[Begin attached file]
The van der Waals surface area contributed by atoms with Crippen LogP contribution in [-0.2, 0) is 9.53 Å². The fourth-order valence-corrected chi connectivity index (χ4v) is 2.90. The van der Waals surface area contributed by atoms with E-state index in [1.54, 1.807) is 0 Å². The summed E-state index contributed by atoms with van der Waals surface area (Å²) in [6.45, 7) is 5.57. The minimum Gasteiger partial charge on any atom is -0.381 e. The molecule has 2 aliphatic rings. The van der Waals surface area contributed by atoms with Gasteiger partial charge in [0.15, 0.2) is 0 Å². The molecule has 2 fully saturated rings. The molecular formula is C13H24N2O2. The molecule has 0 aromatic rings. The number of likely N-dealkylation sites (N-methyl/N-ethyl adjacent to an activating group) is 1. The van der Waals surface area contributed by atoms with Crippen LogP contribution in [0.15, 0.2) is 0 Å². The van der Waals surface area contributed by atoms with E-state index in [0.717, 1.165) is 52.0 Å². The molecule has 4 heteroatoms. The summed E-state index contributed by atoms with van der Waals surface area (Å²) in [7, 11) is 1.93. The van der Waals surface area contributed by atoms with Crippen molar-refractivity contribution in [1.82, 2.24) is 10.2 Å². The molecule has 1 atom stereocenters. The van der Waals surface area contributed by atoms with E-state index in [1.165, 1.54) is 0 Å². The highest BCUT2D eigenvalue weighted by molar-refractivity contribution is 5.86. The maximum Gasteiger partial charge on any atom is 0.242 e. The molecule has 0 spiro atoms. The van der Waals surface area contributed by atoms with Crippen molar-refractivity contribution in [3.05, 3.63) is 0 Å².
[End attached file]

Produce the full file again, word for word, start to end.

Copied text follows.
The van der Waals surface area contributed by atoms with Crippen LogP contribution in [-0.2, 0) is 9.53 Å². The fourth-order valence-corrected chi connectivity index (χ4v) is 2.90. The van der Waals surface area contributed by atoms with E-state index in [1.54, 1.807) is 0 Å². The summed E-state index contributed by atoms with van der Waals surface area (Å²) in [6.45, 7) is 5.57. The minimum Gasteiger partial charge on any atom is -0.381 e. The molecule has 2 aliphatic rings. The van der Waals surface area contributed by atoms with Gasteiger partial charge in [0.15, 0.2) is 0 Å². The molecule has 2 fully saturated rings. The molecular formula is C13H24N2O2. The molecule has 0 aromatic rings. The number of likely N-dealkylation sites (N-methyl/N-ethyl adjacent to an activating group) is 1. The van der Waals surface area contributed by atoms with Crippen LogP contribution in [0.15, 0.2) is 0 Å². The van der Waals surface area contributed by atoms with E-state index in [0.717, 1.165) is 52.0 Å². The molecule has 4 heteroatoms. The summed E-state index contributed by atoms with van der Waals surface area (Å²) in [7, 11) is 1.93. The van der Waals surface area contributed by atoms with Crippen molar-refractivity contribution in [1.82, 2.24) is 10.2 Å². The molecule has 1 atom stereocenters. The van der Waals surface area contributed by atoms with E-state index in [1.165, 1.54) is 0 Å². The highest BCUT2D eigenvalue weighted by molar-refractivity contribution is 5.86. The maximum Gasteiger partial charge on any atom is 0.242 e. The molecule has 0 spiro atoms. The van der Waals surface area contributed by atoms with Crippen molar-refractivity contribution in [3.05, 3.63) is 0 Å².